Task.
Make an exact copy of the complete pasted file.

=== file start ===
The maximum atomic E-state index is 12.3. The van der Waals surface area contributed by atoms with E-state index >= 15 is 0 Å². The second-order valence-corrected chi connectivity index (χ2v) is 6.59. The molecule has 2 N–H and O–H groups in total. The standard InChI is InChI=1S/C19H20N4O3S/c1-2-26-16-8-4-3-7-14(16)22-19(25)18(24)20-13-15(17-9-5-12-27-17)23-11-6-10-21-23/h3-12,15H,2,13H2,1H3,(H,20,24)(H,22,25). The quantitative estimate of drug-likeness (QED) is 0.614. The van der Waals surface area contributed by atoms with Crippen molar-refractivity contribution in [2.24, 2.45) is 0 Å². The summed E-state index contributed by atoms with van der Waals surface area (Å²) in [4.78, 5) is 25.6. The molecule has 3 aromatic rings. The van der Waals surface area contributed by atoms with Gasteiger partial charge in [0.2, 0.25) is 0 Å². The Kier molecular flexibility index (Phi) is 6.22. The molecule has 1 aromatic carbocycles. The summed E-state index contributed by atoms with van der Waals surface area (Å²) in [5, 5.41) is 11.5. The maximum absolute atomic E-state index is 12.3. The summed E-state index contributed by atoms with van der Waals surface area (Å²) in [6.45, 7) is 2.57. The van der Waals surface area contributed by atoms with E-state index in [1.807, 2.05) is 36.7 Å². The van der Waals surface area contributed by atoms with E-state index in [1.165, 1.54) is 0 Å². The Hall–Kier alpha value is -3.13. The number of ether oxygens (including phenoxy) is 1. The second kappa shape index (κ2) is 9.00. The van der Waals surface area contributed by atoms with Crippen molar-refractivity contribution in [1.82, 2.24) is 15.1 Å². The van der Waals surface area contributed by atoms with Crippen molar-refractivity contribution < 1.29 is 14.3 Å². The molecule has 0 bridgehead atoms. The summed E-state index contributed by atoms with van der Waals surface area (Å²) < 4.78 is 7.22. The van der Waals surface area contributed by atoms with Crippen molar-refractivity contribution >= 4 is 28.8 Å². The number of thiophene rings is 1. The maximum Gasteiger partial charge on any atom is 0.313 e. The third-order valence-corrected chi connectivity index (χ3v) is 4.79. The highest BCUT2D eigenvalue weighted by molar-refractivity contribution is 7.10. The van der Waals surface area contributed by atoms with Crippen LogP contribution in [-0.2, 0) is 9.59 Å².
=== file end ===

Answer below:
The maximum atomic E-state index is 12.3. The van der Waals surface area contributed by atoms with E-state index >= 15 is 0 Å². The second-order valence-corrected chi connectivity index (χ2v) is 6.59. The molecule has 2 N–H and O–H groups in total. The standard InChI is InChI=1S/C19H20N4O3S/c1-2-26-16-8-4-3-7-14(16)22-19(25)18(24)20-13-15(17-9-5-12-27-17)23-11-6-10-21-23/h3-12,15H,2,13H2,1H3,(H,20,24)(H,22,25). The quantitative estimate of drug-likeness (QED) is 0.614. The van der Waals surface area contributed by atoms with Crippen molar-refractivity contribution in [2.24, 2.45) is 0 Å². The summed E-state index contributed by atoms with van der Waals surface area (Å²) in [4.78, 5) is 25.6. The molecule has 3 aromatic rings. The van der Waals surface area contributed by atoms with Gasteiger partial charge in [0.2, 0.25) is 0 Å². The Kier molecular flexibility index (Phi) is 6.22. The molecule has 1 aromatic carbocycles. The summed E-state index contributed by atoms with van der Waals surface area (Å²) in [5, 5.41) is 11.5. The maximum absolute atomic E-state index is 12.3. The summed E-state index contributed by atoms with van der Waals surface area (Å²) in [6.45, 7) is 2.57. The van der Waals surface area contributed by atoms with E-state index in [1.807, 2.05) is 36.7 Å². The van der Waals surface area contributed by atoms with E-state index in [1.165, 1.54) is 0 Å². The Hall–Kier alpha value is -3.13. The number of ether oxygens (including phenoxy) is 1. The second kappa shape index (κ2) is 9.00. The van der Waals surface area contributed by atoms with Crippen molar-refractivity contribution in [1.82, 2.24) is 15.1 Å². The van der Waals surface area contributed by atoms with Crippen molar-refractivity contribution < 1.29 is 14.3 Å². The molecule has 0 bridgehead atoms. The summed E-state index contributed by atoms with van der Waals surface area (Å²) < 4.78 is 7.22. The van der Waals surface area contributed by atoms with Crippen molar-refractivity contribution >= 4 is 28.8 Å². The number of thiophene rings is 1. The maximum Gasteiger partial charge on any atom is 0.313 e. The third-order valence-corrected chi connectivity index (χ3v) is 4.79. The highest BCUT2D eigenvalue weighted by molar-refractivity contribution is 7.10. The van der Waals surface area contributed by atoms with Crippen LogP contribution in [-0.2, 0) is 9.59 Å².